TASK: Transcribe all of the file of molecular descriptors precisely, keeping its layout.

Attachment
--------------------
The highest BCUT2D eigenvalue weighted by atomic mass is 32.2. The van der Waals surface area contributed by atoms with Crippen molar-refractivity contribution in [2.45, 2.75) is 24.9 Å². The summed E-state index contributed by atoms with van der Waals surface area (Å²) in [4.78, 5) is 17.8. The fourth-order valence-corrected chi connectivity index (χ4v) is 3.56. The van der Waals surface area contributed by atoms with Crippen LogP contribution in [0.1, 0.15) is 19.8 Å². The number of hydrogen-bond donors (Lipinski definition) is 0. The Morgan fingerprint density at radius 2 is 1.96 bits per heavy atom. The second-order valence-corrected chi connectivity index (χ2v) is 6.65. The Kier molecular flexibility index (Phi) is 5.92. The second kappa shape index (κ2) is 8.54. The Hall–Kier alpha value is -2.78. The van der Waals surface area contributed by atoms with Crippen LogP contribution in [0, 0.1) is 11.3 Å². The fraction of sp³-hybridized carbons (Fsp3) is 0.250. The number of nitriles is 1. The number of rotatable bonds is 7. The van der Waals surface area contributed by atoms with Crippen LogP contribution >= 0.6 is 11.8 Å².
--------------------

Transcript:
The highest BCUT2D eigenvalue weighted by atomic mass is 32.2. The van der Waals surface area contributed by atoms with Crippen molar-refractivity contribution in [2.45, 2.75) is 24.9 Å². The summed E-state index contributed by atoms with van der Waals surface area (Å²) in [4.78, 5) is 17.8. The fourth-order valence-corrected chi connectivity index (χ4v) is 3.56. The van der Waals surface area contributed by atoms with Crippen LogP contribution in [0.1, 0.15) is 19.8 Å². The number of hydrogen-bond donors (Lipinski definition) is 0. The Morgan fingerprint density at radius 2 is 1.96 bits per heavy atom. The second-order valence-corrected chi connectivity index (χ2v) is 6.65. The Kier molecular flexibility index (Phi) is 5.92. The second kappa shape index (κ2) is 8.54. The Hall–Kier alpha value is -2.78. The van der Waals surface area contributed by atoms with Crippen LogP contribution in [0, 0.1) is 11.3 Å². The fraction of sp³-hybridized carbons (Fsp3) is 0.250. The number of nitriles is 1. The number of rotatable bonds is 7. The van der Waals surface area contributed by atoms with Crippen LogP contribution >= 0.6 is 11.8 Å².